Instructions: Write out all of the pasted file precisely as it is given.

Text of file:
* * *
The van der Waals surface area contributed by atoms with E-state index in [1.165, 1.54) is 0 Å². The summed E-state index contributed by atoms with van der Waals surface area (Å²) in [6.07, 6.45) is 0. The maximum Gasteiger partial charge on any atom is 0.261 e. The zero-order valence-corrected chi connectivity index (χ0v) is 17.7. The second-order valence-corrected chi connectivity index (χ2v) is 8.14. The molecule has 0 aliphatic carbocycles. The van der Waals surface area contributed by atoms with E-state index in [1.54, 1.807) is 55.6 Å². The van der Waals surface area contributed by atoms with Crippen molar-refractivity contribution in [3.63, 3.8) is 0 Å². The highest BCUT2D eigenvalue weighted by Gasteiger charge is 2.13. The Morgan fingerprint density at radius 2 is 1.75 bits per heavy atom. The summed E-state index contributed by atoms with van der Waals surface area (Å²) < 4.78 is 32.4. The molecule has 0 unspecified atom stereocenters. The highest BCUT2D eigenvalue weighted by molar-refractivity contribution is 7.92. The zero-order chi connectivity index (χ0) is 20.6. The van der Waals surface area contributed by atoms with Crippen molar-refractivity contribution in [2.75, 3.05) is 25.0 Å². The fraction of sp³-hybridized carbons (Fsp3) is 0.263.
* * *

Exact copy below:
The van der Waals surface area contributed by atoms with E-state index in [1.165, 1.54) is 0 Å². The summed E-state index contributed by atoms with van der Waals surface area (Å²) in [6.07, 6.45) is 0. The maximum Gasteiger partial charge on any atom is 0.261 e. The zero-order valence-corrected chi connectivity index (χ0v) is 17.7. The second-order valence-corrected chi connectivity index (χ2v) is 8.14. The molecule has 0 aliphatic carbocycles. The van der Waals surface area contributed by atoms with E-state index in [1.54, 1.807) is 55.6 Å². The van der Waals surface area contributed by atoms with Crippen molar-refractivity contribution in [3.63, 3.8) is 0 Å². The highest BCUT2D eigenvalue weighted by Gasteiger charge is 2.13. The Morgan fingerprint density at radius 2 is 1.75 bits per heavy atom. The summed E-state index contributed by atoms with van der Waals surface area (Å²) < 4.78 is 32.4. The molecule has 0 unspecified atom stereocenters. The highest BCUT2D eigenvalue weighted by molar-refractivity contribution is 7.92. The zero-order chi connectivity index (χ0) is 20.6. The van der Waals surface area contributed by atoms with Crippen molar-refractivity contribution in [2.75, 3.05) is 25.0 Å². The fraction of sp³-hybridized carbons (Fsp3) is 0.263.